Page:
Home > Preterm Premature Rupture of Membranes (pPROM)
Before a baby is born, theamniotic sacbreaks open, causing amniotic fluid to gush out or, less commonly, to slowly leak. When this happens before contractions start, it is called premature rupture of membranes (PROM). PROM can occur at any time during pregnancy.
When PROM occurs before 37 completed weeks of pregnancy, it usually leads topreterm labor. You may hear this early PROM referred to as preterm premature rupture of membranes, or pPROM.
PROM is often unexpected, and the cause is often hard to identify. Known causes of PROM include:
Preterm labor usually begins shortly after pPROM occurs. Sometimes, when a slow leak is present and infection has not developed, contractions may not start for a few days or longer. In general, the later in a pregnancy PROM occurs, the sooner the onset of labor.
Sometimes a leak high up in the amniotic sac may reseal itself so that preterm labor does not start or subsides.
In rare cases, a pregnancy can be carried to term if pPROM occurs in the second trimester.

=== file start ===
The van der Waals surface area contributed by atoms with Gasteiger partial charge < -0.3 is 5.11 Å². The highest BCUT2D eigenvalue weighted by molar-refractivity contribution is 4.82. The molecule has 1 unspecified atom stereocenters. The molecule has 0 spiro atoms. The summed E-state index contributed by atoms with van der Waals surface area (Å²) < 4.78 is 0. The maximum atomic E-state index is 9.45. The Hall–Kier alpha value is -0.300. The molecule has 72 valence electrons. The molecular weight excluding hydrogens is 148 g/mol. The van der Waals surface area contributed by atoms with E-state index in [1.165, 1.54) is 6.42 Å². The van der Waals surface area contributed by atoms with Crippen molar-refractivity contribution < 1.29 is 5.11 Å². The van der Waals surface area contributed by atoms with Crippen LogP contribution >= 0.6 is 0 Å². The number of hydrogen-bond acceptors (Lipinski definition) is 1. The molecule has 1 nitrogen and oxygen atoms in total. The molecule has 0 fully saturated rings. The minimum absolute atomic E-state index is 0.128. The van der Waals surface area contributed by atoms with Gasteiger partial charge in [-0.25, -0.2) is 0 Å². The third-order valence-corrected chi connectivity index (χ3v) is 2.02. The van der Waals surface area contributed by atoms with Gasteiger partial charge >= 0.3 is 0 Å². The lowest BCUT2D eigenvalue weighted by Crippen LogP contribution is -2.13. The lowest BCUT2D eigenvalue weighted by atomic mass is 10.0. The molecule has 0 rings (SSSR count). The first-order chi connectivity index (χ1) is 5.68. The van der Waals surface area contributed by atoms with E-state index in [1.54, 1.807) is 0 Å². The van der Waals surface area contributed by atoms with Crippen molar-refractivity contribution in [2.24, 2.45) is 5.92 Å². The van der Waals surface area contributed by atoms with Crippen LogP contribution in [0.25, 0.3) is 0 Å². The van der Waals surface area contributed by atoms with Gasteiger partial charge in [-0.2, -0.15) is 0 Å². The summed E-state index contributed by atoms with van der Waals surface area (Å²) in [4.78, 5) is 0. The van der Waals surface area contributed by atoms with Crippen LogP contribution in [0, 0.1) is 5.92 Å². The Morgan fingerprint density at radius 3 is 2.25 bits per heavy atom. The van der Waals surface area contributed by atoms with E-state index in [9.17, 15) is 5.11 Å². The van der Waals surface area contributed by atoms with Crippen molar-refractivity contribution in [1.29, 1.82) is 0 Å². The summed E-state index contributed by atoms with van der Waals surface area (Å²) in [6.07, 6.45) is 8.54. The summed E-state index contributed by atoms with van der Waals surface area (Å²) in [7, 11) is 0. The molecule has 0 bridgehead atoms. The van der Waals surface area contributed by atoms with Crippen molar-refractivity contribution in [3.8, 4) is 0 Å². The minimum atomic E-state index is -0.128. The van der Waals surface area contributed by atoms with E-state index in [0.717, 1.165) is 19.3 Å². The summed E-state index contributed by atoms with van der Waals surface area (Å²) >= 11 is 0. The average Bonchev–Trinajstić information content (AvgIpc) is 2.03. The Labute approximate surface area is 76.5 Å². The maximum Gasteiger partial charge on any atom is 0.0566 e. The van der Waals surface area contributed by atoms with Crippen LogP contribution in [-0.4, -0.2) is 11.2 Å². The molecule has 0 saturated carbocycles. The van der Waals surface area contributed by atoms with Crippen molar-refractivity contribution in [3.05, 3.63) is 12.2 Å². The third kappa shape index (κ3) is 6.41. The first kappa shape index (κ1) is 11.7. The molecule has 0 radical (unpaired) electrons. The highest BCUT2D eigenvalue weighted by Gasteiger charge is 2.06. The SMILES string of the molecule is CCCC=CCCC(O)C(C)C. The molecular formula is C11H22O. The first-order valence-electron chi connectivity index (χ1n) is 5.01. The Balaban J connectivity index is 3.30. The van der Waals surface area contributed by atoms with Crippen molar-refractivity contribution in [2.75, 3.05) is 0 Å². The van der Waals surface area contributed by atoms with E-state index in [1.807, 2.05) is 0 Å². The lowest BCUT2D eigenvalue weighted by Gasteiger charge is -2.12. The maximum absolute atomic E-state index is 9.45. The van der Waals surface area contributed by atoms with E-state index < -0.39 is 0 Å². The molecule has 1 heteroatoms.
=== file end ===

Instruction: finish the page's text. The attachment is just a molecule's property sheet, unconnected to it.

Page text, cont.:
Standard treatment for pPROM
Standard treatment for pPROM includes antenatal corticosteroid medicines, which are used to speed up fetal lung maturity at or before 34 weeks of pregnancy.
Other treatment for pPROM
Other treatment for pPROM may include:
After amniotic membranes have ruptured, tocolytic medicineis less effective in slowing or stopping preterm labor contractions. But tocolytic medicine is sometimes used to delay a preterm birth long enough for antibiotics and antenatal corticosteroid medicine to work (24 hours) or long enough to transport the mother to a hospital that has a neonatal intensive care unit (NICU).footnote 1
American Academy of Pediatrics and American College of Obstetricians and Gynecologists (2007). Obstetric and medical complications. In Guidelines for Perinatal Care, 6th ed., pp. 175-204. Elk Grove Village, IL: American Academy of Pediatrics.
ByHealthwise StaffPrimary Medical ReviewerSarah A. Marshall, MD - Family MedicineAdam Husney, MD - Family MedicineKathleen Romito, MD - Family MedicineSpecialist Medical ReviewerKirtly Jones, MD - Obstetrics and Gynecology, Reproductive Endocrinology
Current as ofNovember 21, 2017
Current as of:
November 21, 2017
Sarah A. Marshall, MD - Family Medicine & Adam Husney, MD - Family Medicine & Kathleen Romito, MD - Family Medicine & Kirtly Jones, MD - Obstetrics and Gynecology, Reproductive Endocrinology
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